To find the 6th Cavalry Museum in Fort Oglethorpe, Georgia, it’s best to make use of a GPS. The museum is tucked away from the main road, sitting inside a plain-looking building on the edge of Chickamauga Battlefield and — as the diorama inside will tell you — directly across from a repurposed officer’s house. The most distinct thing about this building is the large sign on the front displaying the name of the museum. 

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One Year of COVID-19

The class of 2020 sit on Chamberlain field for their socially distanced graduation. Photo by Billy Weeks

Campus is beginning to look the way it did before COVID-19 pushed students, faculty, and staff to return home and begin learning and teaching classes online. The students of Rising Rock Media were tasked with a project for UTC’s Student Government Association: A Year of COVID-19. The class was split into three groups and covered the past, the future, and a general overview of life in the pandemic. Our hope is that this series helps our friends, classmates, and teachers to feel stronger about the challenges that we overcame together, and provide a light into an unknown, but brighter future.

Generational Curses

Brittney Pickett feeds her daughter, Brooklyn, and prepares her for daycare. (Photo By Lorenzo Pickett)

A mouthful of a pancake drenched in sweet maple rests on Brooklyn’s palate as her mother, Brittany Pickett, adjusts her earrings and prepares her for daycare. Brittany is a single African American mother, who has risen to the challenge of raising her child alone, due to the incarceration of her baby’s father, Shaun Theus. Shaun has been incarcerated for almost three years, which means that Brooklyn has suffered the damage of single parenthood for the majority of her life. Shaun was incarcerated after being convicted of drug charges, although there were no drugs found on him at the time of his arrest.

The mass imprisonment of Black males has been a proven statistic for decades. According to the “Sentencing Project,” Black males account for 38% of the imprisoned population, but only 12.7% of the United States population. The mass, and often unjust, imprisonment of Black fathers contributes to generational curses, where children are raised in these single parent households from one generation to the next.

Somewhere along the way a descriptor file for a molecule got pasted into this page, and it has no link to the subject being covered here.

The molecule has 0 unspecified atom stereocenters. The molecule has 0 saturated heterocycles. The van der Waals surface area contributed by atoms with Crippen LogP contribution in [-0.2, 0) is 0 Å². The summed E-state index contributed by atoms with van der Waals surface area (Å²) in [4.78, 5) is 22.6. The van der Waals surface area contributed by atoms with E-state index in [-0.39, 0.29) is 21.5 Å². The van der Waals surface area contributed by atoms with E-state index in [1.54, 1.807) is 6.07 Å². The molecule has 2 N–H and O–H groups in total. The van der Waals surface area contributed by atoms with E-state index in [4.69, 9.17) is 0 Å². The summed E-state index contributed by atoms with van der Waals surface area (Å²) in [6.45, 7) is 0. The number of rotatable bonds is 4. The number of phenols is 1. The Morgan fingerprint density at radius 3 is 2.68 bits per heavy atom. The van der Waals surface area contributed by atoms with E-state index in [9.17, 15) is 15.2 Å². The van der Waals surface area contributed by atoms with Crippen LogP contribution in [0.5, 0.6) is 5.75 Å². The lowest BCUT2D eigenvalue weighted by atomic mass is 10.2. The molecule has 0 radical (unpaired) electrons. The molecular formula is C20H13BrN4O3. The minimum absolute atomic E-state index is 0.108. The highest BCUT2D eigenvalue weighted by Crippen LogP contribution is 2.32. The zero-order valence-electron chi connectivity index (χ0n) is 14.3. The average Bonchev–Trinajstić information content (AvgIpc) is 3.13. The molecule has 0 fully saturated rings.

Without the presence of a father figure, these African American children are brought up not knowing how to be a parent of their own one day or accept genuine love from a stable male figure. This has impacted Brittany and Brooklyn, as well as many other Black mothers and children in their community. Brittany stated, “Out of ten of my friends, seven of their babies’ fathers are imprisoned. Some of these arrests were justified, but others of them were victims of targeting and were caught in the wrong place at the wrong time.”

Brooklyn Pickett poses for a portrait . (Photo By Lorenzo Pickett)

A challenge that Brittany faces is that Brooklyn does not genuinely know her father and may later struggle with growing in a relationship with him. Brittany explained that the lack of a father in these children’s lives causes detrimental effects, unless there are others who actively intervene and aid in the growth of these children—such as Brittany’s father.

Brittany rejoices in the fact that Brooklyn has been shown the love of a male figure in her life by her grandfather, Larry Pickett. It is individuals like Larry that help shape the futures and minds of children raised by a single parent, but without positive figures like him, these curses are much more likely to pass from generation to generation.

Meet the Storyteller

Lorenzo Pickett

Lorenzo Pickett is a senior at the University of Tennessee at Chattanooga who majors in Communication. He has experience in guest services and has been a camp counselor for the past 4 years. Lorenzo’s passion is storytelling, creating art, and showing genuine love and loyalty to those around him. He can be contacted at qfv861@mocs.utc.edu.